We tried to protect them in terms of information. On the first day, when it all started, we even let them sleep in, didn’t wake them up for school.
However, the sounds of air raid sirens affect everyone. Having gone outside the city with the kids, we’ve at least sheltered ourselves from acoustic triggers.
The children understand that it’s not just this month, that the war has been going on for 8 years. They are aware of who our enemy is. They worry, they ask what comes next, how our military personnel are, did mom’s honey cakes reach them? They have an interest in how it works, how our Ukraine is being defended.
Do you get them involved in drawing pictures that you send along with the cakes?
Yes, they drew, they even wrote poems. Actually, these pictures have been seen all over the volunteer kitchen. The children contribute too (smiles).
You live in the Lviv Oblast, which is considered to be safer. Some say it is an illusion. Did you experience “emotional swings”? Do you have rituals that return you to ordinary life?
I’m quite demanding of myself. I let myself relax when I spend time with my kids.
We are filming this video in my husband’s office. Here, they’ve started a shelter for victims of Russia’s invasion. Some people have lost their homes, some ran from explosions.
Reality has changed, we need to adapt: we need to find time for sleep to maintain productivity. I thank God that I am here now — in my city with my family.
What occupies your thoughts now? Are there things that make you worry or perhaps provide emotional relief?
I am very anxious about the need to finish the job. I worry that the war will slip our minds.
When the echo of the last shot dies down, we have to understand that we have a lot of work ahead of us. It’s not just Ukraine’s recovery, it’s building systems and institutions that will protect us from another invasion by Russia in the future. Because if we don’t finish the job now, it is quite likely that in another decade or two our children will have to fight a war against the invader again. This vicious cycle will continue until we break out onto a new level.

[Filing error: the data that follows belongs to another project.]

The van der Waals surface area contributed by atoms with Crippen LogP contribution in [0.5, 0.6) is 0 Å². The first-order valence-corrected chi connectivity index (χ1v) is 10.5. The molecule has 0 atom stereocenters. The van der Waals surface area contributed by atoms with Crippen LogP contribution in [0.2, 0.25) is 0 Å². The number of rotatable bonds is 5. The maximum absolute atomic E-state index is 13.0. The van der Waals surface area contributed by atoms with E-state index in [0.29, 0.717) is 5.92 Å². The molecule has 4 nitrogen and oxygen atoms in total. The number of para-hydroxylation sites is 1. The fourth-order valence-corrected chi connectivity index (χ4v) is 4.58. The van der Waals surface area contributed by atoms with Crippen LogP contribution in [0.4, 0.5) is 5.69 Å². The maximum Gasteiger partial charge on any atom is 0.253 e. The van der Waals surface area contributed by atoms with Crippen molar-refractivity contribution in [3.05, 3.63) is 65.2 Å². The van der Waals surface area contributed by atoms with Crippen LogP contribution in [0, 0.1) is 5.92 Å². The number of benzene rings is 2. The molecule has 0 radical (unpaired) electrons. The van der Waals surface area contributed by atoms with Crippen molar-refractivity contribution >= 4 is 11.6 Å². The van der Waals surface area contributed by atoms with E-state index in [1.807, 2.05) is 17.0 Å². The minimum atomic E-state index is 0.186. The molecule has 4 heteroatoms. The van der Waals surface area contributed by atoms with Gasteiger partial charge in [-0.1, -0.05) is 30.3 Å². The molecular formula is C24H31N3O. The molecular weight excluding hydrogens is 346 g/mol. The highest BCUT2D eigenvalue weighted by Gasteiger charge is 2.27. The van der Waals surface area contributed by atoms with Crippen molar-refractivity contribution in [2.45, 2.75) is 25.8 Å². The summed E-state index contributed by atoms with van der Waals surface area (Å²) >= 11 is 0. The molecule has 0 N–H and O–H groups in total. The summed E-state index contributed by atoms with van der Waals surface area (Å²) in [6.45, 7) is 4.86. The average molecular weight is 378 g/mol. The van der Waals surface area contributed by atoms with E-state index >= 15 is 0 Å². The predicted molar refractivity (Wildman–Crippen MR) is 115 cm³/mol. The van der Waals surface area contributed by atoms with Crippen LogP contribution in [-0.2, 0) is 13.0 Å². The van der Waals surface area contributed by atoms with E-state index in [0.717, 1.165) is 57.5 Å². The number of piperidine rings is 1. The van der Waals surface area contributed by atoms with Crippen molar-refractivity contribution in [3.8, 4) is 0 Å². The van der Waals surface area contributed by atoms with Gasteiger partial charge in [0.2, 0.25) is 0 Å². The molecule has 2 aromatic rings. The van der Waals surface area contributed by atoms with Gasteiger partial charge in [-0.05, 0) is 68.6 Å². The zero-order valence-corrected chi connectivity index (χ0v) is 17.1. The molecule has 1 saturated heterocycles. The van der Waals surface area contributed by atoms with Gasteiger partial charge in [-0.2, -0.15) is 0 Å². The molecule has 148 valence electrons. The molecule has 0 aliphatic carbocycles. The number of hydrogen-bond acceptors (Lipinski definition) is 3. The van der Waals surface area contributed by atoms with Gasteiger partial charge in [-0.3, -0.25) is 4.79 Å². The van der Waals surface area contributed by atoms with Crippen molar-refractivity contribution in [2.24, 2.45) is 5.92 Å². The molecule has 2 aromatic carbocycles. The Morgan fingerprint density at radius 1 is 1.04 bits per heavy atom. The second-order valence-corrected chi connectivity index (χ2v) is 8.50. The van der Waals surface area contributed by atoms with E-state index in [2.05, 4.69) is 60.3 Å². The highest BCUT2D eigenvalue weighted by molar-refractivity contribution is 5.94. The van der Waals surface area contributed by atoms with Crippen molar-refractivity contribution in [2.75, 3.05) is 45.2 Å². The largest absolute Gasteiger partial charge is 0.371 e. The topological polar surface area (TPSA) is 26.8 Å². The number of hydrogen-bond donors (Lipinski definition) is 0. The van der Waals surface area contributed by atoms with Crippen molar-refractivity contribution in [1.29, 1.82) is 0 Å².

Do you have friends, acquaintances, family who are fighting now, or are in the territorial defense units?
Many. I have acquaintances that will not return. This is very hurtful. Every time I hear “Heroes don’t die!” — it hurts. Families are left behind that will always feel this loss. Every life claimed by the war is utterly valuable. Our heroes — they should live. It is important to save as many lives as possible. These brave people are our future.
As far as the future is concerned. We all talk of victory — we simply do not contemplate other possibilities. Do you have plans for what you will do afterwards?
In our team of volunteers, we have agreed: the moment we hear of victory – we will go to the Carpathians, climb some summit, and definitely bring our honey cakes. I had the idea to invite friends who supported us in this work. Additionally, I simply want to rest, spend time with my kids, and show them — we have defended our world.
This is a historic, watershed moment, a phenomenon. Everybody’s talking about Ukraine, there’s a brand we have to support. If we are the symbol of freedom in the world, then we must broadcast our values to the world. If we are the symbol of struggle – we must struggle for truth, show transparency, get rid of the “post-Soviet,” and be the sort of Ukraine that is attractive for tourists, for businesses, for young people who will want to come here to experience the spirit of Ukraine.
In conversation with Olha Katsan, Petro Didula, April 14, 2022
Photo: Olha Shakhnyk
Translator: Pavlo Hrytsak
Proofreader: Shari Henning Garland